Image Credit: John Sleezer/Kansas City Star
Hello, all. In last week’s edition of Footenotes, we gave a breakdown of NFL free agency, rehashed what was going on throughout the NBA Playoffs and everything in between. This week, we’ve got a lot of great things planned out. Without further ado, let’s jump in.
Nicky Lopez’s Debut
It didn’t take nearly as long as expected, but Royals’ top prospect and potential second baseman of the future, Nicky Lopez, is being called up and will likely make his debut with the MLB club on Tuesday. Whit Merrifield will assume regular duties in right field for the foreseeable future, a move he signed off on himself.
Lopez is a contact-oriented hitter with solid speed along the base paths and a smooth glove. A fifth-round pick in the 2016 MLB Draft, the former Creighton Bluejay hit .353 in AAA this season. While it was expected his call-up would have to wait until later in 2019 — at the earliest — Lopez is the epitome of what the Kansas City Royals have been doing for the last several years.
Although he doesn’t have much to offer at the plate in terms of power, Lopez’s play style will fit in perfectly with what general manager Dayton Moore has been trying to do ever since coming into his role. With a very high floor as a prospect Lopez won’t turn into a superstar at the MLB level. But he doesn’t need to. Being a solid, everyday second baseman is more than enough. Expect to see Lopez and Adalberto Mondesí up the middle for years to come in Kansas City.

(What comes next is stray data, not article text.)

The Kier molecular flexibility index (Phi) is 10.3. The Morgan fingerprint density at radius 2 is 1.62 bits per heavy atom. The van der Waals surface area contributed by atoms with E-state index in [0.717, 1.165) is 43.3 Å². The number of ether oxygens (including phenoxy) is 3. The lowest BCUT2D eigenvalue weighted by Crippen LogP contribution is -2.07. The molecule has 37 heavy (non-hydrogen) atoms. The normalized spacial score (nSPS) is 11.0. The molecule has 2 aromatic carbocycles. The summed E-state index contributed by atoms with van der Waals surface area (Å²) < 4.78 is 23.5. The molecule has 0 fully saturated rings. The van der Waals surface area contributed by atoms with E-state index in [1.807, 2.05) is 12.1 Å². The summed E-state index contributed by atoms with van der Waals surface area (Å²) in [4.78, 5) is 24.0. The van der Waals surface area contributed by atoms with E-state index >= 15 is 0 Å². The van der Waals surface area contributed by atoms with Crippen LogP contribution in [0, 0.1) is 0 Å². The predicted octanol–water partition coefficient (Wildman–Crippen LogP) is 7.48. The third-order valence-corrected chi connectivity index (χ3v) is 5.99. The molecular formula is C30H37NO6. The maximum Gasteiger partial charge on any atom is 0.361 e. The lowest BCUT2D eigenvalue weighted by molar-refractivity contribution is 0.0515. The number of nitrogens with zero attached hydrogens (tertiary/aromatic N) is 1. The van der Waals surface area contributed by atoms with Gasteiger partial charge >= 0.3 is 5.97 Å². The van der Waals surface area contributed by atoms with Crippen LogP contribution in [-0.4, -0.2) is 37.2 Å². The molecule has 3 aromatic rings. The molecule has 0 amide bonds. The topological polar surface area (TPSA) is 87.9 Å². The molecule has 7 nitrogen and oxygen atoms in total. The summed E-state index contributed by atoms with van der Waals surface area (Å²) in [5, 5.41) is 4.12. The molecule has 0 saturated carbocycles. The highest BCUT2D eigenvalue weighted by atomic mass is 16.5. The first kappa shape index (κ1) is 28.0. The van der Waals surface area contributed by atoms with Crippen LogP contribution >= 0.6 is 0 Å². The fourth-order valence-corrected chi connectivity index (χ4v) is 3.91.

And then there were four. The NBA’s Conference Finals have been set. In the East, the young and hungry Milwaukee Bucks will square off against the dangerous Toronto Raptors on Wednesday night. Out West, the Golden State Warriors host the underdog story of the postseason, the Portland Trail Blazers, for Game 1 on Tuesday evening.
Milwaukee has been playing at another level this year. Giannis Antetokounmpo is an MVP candidate and very well could walk away with the award when it is announced towards the end of the NBA league year. With a solid supporting cast featuring players such as Eric Bledsoe, Khris Middleton and Brook Lopez, Mike Budenholzer’s squad can go toe-to-toe with just about anyone.
On the other hand, Kawhi Leonard has quite possibly been the best player on the court this entire postseason. That was put on display when he hit a buzzer-beater in Game 7 to send the Philadelphia 76ers home and end their season. While Kyle Lowry has been underwhelming as a No. 2 option for the Raptors, Leonard makes them a threat when he’s at the top of his game. I’m going to stick with Milwaukee in this series, but I also wouldn’t be surprised if Toronto advanced to the NBA Finals.